Film-Tech Cinema Systems


The Har Mar Theatres in Roseville, MN, USA is a 1970’s landmark to many. It was originally constructed as a Twin with a 540 seat auditorium and a grand 900 seat auditorium. Of course as multi-plexes began to dominate, filling a 900 seat auditorium was next to impossible. Har Mar underwent its first major makeover by splitting the large auditorium into two. From the booth (which I forgot to nab a picture of) you can still see the large projection glass window spanning both auditoriums 2 and 3. The auditoriums themselves are long and narrow as a result of this change. As I am told, cinema 2 still uses screen material from the gigantic original silver screen. In the mid 80’s, United Artists built an 8-plex only about a mile down the road. So, then owner General Cinema, captured the opportunity to buy a vacant grocery store in the mall and converted it into 8 additional screens. Due to the mall’s layout, physical attachment between the two theatres was not possible and thus, Har Mar Theatres is comprised of two separate buildings. Running a “brother/sister unit” provides some interesting hurdles not found in single structure buildings. From a customers’ standpoint, trying to figure out which building your movie was playing in was a constant battle--especially during the chilly winter months in Minnesota. Even when it wasn’t below freezing, being a projectionist in a building like this was a major headache. If you were in one building and a projector went down in another building, you were royally screwed. Moving film from one theatre to another was another great annoyance. The pictured “Pearl Harbor” had to be broken down into reels and rebuilt since it would not fit on our movie-movers. Imagine carrying a 2 ˝ hour movie on your shoulder down a flight of stairs, out onto an icy sidewalk, and up another set of stairs. 1. The Har Mar Theatres at night is a sight to see. Hundreds of cascading lights trim the sides of the building with a randomly blinking “Har Mar” sign above. The word “Theatre” doesn’t do anything, and actually reads Theatres with an “S”, but we could never get the go-ahead to fix it. The electronics to run these lights was constantly breaking and due to its proprietary makeup, electricians would have to be quite creative to fix them. Anyone want a job changing light-bulbs?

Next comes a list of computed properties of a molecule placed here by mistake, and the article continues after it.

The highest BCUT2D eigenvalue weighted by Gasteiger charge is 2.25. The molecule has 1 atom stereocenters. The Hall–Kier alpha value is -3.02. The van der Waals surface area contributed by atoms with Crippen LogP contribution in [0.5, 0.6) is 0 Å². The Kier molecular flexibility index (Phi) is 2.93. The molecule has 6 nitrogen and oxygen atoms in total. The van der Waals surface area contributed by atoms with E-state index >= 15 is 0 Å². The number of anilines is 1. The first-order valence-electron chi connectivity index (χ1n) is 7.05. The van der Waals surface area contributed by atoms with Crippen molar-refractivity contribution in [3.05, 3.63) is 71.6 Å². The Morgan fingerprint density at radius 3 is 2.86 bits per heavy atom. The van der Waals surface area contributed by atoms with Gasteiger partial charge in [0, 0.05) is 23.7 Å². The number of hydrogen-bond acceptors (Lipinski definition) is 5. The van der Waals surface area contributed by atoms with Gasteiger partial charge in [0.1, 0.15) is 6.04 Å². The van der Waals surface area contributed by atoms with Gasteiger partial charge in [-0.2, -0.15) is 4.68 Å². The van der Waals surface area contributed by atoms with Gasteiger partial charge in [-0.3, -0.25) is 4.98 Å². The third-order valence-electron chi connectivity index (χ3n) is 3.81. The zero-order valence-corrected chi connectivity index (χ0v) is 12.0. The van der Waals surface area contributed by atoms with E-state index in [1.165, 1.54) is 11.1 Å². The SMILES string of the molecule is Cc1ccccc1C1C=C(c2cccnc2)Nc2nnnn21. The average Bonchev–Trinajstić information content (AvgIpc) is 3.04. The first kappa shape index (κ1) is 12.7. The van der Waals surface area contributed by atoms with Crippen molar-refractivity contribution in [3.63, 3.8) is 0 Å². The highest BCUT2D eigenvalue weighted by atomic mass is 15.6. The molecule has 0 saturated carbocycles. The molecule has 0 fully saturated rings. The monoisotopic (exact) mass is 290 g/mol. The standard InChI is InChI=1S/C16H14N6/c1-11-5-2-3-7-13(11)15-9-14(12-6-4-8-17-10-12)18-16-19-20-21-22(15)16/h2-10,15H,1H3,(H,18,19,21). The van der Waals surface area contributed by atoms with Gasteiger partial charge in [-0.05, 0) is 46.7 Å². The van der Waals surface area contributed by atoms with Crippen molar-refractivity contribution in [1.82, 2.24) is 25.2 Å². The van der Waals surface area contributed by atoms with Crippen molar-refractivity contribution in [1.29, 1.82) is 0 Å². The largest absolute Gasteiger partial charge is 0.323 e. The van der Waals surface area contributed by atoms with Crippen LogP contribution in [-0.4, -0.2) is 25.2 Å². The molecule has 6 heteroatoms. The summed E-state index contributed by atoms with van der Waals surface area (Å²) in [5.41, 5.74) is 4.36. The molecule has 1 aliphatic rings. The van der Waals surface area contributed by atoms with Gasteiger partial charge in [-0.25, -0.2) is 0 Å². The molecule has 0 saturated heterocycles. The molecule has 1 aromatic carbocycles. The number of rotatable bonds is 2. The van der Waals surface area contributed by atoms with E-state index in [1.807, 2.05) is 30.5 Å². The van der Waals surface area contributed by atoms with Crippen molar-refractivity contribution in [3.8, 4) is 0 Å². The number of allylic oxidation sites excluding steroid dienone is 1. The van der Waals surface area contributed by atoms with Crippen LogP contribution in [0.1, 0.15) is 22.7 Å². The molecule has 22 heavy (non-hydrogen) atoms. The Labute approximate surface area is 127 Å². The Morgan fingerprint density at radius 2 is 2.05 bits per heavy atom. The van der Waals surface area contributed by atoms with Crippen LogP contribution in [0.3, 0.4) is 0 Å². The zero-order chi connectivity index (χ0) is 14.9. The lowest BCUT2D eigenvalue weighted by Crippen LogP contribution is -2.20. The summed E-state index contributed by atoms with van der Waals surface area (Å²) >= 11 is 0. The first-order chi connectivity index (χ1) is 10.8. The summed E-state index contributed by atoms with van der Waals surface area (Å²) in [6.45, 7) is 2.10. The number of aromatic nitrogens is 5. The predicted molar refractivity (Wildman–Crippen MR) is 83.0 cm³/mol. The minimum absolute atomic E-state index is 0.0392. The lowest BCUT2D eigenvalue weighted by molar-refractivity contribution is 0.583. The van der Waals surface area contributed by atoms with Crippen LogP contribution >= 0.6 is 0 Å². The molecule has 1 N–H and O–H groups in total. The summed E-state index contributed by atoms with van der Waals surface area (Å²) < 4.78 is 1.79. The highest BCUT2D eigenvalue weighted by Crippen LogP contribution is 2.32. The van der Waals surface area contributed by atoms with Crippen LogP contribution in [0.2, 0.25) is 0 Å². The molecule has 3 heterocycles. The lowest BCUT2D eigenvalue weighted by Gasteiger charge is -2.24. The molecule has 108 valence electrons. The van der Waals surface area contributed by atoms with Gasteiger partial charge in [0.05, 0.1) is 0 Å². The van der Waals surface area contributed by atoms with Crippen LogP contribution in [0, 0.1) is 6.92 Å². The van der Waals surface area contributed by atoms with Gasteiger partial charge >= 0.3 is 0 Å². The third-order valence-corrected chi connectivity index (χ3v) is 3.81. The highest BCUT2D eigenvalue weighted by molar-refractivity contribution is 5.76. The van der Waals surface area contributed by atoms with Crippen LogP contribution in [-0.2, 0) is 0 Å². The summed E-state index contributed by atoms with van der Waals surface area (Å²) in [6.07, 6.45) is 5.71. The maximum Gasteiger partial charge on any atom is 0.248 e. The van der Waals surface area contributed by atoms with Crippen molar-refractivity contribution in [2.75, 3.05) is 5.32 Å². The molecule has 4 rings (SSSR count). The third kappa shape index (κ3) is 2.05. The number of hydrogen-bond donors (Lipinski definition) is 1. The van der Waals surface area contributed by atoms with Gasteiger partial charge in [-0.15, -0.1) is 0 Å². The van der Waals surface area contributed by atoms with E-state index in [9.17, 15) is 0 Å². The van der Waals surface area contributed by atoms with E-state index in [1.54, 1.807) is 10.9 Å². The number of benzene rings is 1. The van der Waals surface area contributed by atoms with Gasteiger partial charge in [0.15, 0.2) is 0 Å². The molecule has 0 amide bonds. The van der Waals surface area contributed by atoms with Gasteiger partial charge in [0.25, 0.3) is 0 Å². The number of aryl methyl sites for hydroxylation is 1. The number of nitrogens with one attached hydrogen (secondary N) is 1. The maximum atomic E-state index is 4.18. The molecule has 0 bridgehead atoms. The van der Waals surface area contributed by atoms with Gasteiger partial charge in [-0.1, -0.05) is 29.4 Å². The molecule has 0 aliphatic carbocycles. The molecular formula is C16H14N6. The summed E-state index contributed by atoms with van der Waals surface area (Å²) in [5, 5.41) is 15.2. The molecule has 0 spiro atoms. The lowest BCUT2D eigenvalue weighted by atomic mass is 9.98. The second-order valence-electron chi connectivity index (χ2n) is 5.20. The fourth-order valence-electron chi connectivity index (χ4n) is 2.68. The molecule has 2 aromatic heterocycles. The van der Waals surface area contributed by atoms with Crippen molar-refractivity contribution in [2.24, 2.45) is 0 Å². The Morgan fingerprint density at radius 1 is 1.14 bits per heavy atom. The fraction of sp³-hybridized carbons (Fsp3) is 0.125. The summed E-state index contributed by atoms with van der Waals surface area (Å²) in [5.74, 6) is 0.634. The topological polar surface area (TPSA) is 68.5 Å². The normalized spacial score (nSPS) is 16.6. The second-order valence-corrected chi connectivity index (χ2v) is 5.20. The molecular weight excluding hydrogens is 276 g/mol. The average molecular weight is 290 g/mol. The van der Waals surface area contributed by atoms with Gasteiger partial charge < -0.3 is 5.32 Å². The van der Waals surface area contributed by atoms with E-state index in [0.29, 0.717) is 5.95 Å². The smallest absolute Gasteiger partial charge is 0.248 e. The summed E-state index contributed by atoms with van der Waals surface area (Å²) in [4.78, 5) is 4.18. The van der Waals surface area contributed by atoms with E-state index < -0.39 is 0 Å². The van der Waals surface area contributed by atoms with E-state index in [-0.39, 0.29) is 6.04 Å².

January 2004 photo from the JC Cowles collection.

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